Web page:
Responsive web design is to put it simply, about planning out the design to "respond" to the change in environment, size of the screen, browser type, or application. A good designer will plan not only for a large desktop, but also tablets, and mobile devices as many users will experience your site on multiple sizes. Developers use media queries, column layouts, responsive images, and font sizes adjusting to improve the user experience on mobile phones, tablets, and desktops so that the web page looks it's best on any (*or almost any -- I'll get to that in a minute) screen size.
Ask! Seriously, have a conversation with anyone you're looking to hire to handle the design of your site if responsive design is part of the plan. If there is any pause than I recommend moving on as this is critical to a good user experience, which in turn affects how well your site will do in searches.
Look for a nice reflow of the content you have on your site, as well as images resizing appropriately for the mobile devices you test it on. It shouldn't have lots of overly long scrolls, super huge images, or buttons too small to use on a small screen. The responsive layout should still feel like your site, but in a smoother, sleeker, smaller screen layout. Font sizes should also adjust accordingly so the headers of the page are not too big, and the content should not be too small. Grids for content and imagery will usually pare down to one column layout.
Absolutely! When you're working with your designer and developer on the site build, there should be multiple rounds of reviews and they should include various screen sizes and devices. Media queries will be created by your developer to distinguish between a desktop device and a mobile phone. Make sure to have them review where their breakpoints are for the site and if you have analytics data available see what percentage of your users typically use a certain device width or screen size and optimize the pages to make those user experiences shine! You want them to come back to the site often and like using your web page, so make it a really good web page for them.
Make sure pop ups resize appropriately, and that buttons, links and menu toggles are accessible to a finger tip size, otherwise they will prove frustrating for the user.
I have also been really pushing clients to consider accessibility when designing a website as well. This applies to all forms of the website, not just mobile and responsive web design. Color choices and contrast should also be considered. You do not want to put a light gray button on a white background. This is difficult to see for many users, and phones they may have contrast turned down. Try to make sure content is still readable, and not too small. Make headlines not to big and thus difficult to read and not mobile friendly.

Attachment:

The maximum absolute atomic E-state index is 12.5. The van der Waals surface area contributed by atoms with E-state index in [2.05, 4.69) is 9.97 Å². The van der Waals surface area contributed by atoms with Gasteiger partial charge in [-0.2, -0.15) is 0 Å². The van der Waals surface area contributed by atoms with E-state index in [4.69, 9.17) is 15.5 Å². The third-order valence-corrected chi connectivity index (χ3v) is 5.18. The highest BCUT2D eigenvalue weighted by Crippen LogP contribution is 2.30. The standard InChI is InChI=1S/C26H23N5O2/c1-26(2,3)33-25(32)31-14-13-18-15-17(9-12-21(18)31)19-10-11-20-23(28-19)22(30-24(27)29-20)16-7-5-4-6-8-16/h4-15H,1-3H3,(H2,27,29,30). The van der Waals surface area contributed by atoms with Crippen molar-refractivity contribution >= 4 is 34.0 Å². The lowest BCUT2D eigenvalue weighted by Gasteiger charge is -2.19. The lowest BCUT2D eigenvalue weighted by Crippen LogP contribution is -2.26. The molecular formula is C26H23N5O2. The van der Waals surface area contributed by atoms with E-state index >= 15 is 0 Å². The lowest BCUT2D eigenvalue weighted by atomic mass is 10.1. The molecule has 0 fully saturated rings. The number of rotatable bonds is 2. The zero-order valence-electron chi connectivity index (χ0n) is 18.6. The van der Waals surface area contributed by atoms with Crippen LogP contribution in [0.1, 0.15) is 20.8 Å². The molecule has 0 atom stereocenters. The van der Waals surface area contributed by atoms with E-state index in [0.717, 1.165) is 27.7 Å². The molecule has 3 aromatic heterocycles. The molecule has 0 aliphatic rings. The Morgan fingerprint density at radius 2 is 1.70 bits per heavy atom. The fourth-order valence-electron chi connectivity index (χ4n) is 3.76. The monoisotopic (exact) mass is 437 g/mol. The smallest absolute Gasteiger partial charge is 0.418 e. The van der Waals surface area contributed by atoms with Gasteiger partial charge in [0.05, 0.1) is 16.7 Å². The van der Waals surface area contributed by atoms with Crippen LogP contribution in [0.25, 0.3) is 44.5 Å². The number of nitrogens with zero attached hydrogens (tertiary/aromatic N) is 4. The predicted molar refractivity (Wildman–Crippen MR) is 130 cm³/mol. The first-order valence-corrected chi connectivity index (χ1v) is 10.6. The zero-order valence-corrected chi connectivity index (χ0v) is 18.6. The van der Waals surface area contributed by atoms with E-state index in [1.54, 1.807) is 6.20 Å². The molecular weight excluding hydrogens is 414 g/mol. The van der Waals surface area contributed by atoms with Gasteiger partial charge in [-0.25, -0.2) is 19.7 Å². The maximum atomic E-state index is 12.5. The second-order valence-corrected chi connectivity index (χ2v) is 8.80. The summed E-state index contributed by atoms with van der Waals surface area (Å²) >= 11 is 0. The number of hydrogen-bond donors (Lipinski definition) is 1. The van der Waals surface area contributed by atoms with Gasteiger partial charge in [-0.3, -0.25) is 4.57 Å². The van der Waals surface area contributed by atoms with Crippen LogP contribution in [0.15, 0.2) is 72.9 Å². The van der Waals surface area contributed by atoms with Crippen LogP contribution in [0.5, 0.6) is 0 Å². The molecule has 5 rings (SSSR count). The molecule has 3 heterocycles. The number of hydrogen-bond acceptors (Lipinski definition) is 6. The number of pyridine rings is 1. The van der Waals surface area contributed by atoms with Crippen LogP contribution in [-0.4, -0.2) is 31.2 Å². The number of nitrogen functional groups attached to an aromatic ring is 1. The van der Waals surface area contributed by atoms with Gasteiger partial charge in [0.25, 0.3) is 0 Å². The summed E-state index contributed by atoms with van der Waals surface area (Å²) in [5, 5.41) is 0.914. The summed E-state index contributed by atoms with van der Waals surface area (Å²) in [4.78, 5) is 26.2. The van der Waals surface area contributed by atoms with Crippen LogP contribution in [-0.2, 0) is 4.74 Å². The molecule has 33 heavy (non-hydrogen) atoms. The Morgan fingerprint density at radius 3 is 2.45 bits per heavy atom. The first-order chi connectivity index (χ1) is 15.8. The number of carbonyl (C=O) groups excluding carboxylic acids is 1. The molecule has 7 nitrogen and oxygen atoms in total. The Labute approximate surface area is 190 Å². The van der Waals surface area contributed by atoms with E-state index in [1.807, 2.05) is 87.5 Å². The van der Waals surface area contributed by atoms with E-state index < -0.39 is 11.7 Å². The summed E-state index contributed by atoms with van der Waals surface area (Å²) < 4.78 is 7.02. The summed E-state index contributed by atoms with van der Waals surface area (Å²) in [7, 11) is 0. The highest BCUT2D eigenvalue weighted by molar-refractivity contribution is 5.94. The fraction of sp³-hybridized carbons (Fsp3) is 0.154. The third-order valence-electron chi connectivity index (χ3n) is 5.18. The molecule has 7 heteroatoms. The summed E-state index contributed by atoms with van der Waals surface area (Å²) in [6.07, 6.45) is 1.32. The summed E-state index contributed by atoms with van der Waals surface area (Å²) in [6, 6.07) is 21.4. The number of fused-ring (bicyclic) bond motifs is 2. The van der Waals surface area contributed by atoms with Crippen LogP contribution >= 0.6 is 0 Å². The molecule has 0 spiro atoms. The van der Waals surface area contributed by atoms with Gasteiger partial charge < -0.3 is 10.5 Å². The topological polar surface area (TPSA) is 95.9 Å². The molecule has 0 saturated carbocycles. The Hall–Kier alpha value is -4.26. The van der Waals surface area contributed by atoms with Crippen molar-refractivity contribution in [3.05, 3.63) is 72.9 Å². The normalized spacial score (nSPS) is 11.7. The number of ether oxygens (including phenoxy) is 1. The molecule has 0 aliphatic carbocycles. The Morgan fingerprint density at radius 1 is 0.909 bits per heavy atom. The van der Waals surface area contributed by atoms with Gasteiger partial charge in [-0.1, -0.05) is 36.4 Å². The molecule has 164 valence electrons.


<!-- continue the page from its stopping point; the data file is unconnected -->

I typically get a site to the point that 98% of the users are having a good experience -- this isn't to say that things will always be perfect. I had a client not long ago moved her browser window on her desktop to be so short, that you barely could fit the header, much less the content. She was upset because this obscure proportion she had chosen didn't look good. The device width initial scale will have some proportions considered in the result. Tablets and other devices as well will have a typical proportion to them. But obscure ones may be missed, so if you feel those are important, communicate that to your designer and developer ahead of time so they can plan accordingly. There may be extra time billed if some odd device few people use is important to you, but if it is, please say so!
The battle of the titans in the modern era in regards to eCommerce has been the war between WooCommerce and Shopify. I constantly see the battle play out, and there are die-hard proponents on both sides. There are people who decide to say one functions better on various platforms and there are some who believe in one service to rule them all, doesn’t matter what platform you are trying to pull under your eCommerce umbrella.
WooCommerce is a service I keep seeing a plethora of pros and cons mentioned in comparison with Shopify, with the research I’ve done I think a good portion of the cons can be mitigated by just informing yourself. To me, their platform is a little more profitable for business owners. Shopify used to dominate the space but we all knew there were some cons but we were made to just live with them. That is until a new company decided to broach the space. Then came the new kid on the block, WooCommerce sprang onto the scene to create an awesome service for us die-hard WordPress site owners.
For our clients, I like to give them the stats for both services and allow them to decide what works best for them… there are instances I feel I would be remiss to not recommend one over the other depending on their skill level, team size, product sizes and variations.
This is where a personalized consultation comes into play. No one can just look at one aspect of your business and find a solution that is going to work best. We believe in the multifaceted approach, which includes your branding, social media, and web presence.
If you are currently feeling like you are mired in the debate on which is more profitable for your company or personal brand message us and let’s explore your options.
AGC worked with Pecan Street to create a new, imagery heavy site, that also helped refocus the content & better explain the organization. Using large images, bold blocks of quotes & infographics, AGC created a whole new look to help Pecan Street attract volunteers, business owners & foundations.
AGC worked with King Systems LLC to give the entire site a content & design overhaul. The new design has much more simplicity and clarity in content, with more of a focus on imagery.
A Girl Creative Design Studio, LLC | Denver, CO